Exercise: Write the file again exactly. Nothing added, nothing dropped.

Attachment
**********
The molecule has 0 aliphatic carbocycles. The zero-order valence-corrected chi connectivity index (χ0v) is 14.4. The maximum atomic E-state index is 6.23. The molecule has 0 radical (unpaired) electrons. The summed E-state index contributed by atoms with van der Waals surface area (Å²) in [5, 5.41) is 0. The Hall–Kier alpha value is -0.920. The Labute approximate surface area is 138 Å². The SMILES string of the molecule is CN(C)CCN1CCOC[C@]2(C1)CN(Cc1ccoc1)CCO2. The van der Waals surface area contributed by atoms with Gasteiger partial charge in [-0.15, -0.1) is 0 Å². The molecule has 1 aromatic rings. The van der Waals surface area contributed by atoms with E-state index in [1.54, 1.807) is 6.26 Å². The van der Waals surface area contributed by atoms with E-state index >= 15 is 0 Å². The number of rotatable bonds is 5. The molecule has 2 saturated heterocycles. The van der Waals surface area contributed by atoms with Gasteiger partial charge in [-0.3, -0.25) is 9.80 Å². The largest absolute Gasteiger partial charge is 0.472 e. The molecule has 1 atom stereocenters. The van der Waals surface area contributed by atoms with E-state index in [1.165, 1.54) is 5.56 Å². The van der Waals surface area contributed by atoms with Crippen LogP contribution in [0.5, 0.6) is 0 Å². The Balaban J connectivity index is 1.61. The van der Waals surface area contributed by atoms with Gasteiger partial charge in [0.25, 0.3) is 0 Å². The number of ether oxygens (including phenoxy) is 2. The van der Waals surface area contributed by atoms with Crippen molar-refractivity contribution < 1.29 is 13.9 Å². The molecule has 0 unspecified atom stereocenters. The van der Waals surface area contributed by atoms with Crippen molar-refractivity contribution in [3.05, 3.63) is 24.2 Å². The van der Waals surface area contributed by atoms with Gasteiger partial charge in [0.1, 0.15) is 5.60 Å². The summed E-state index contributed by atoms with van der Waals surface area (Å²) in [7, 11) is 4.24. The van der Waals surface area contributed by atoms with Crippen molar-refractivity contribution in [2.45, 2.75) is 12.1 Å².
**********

The molecule has 0 aliphatic carbocycles. The zero-order valence-corrected chi connectivity index (χ0v) is 14.4. The maximum atomic E-state index is 6.23. The molecule has 0 radical (unpaired) electrons. The summed E-state index contributed by atoms with van der Waals surface area (Å²) in [5, 5.41) is 0. The Hall–Kier alpha value is -0.920. The Labute approximate surface area is 138 Å². The SMILES string of the molecule is CN(C)CCN1CCOC[C@]2(C1)CN(Cc1ccoc1)CCO2. The van der Waals surface area contributed by atoms with Gasteiger partial charge in [-0.15, -0.1) is 0 Å². The molecule has 1 aromatic rings. The van der Waals surface area contributed by atoms with E-state index in [1.54, 1.807) is 6.26 Å². The van der Waals surface area contributed by atoms with E-state index >= 15 is 0 Å². The number of rotatable bonds is 5. The molecule has 2 saturated heterocycles. The van der Waals surface area contributed by atoms with Gasteiger partial charge in [-0.3, -0.25) is 9.80 Å². The largest absolute Gasteiger partial charge is 0.472 e. The molecule has 1 atom stereocenters. The van der Waals surface area contributed by atoms with E-state index in [1.165, 1.54) is 5.56 Å². The van der Waals surface area contributed by atoms with Crippen LogP contribution in [0.5, 0.6) is 0 Å². The Balaban J connectivity index is 1.61. The van der Waals surface area contributed by atoms with Gasteiger partial charge in [0.25, 0.3) is 0 Å². The number of ether oxygens (including phenoxy) is 2. The van der Waals surface area contributed by atoms with Crippen molar-refractivity contribution < 1.29 is 13.9 Å². The molecule has 0 unspecified atom stereocenters. The van der Waals surface area contributed by atoms with Crippen molar-refractivity contribution in [3.05, 3.63) is 24.2 Å². The van der Waals surface area contributed by atoms with Gasteiger partial charge in [0.1, 0.15) is 5.60 Å². The summed E-state index contributed by atoms with van der Waals surface area (Å²) in [7, 11) is 4.24. The van der Waals surface area contributed by atoms with Crippen molar-refractivity contribution in [2.45, 2.75) is 12.1 Å².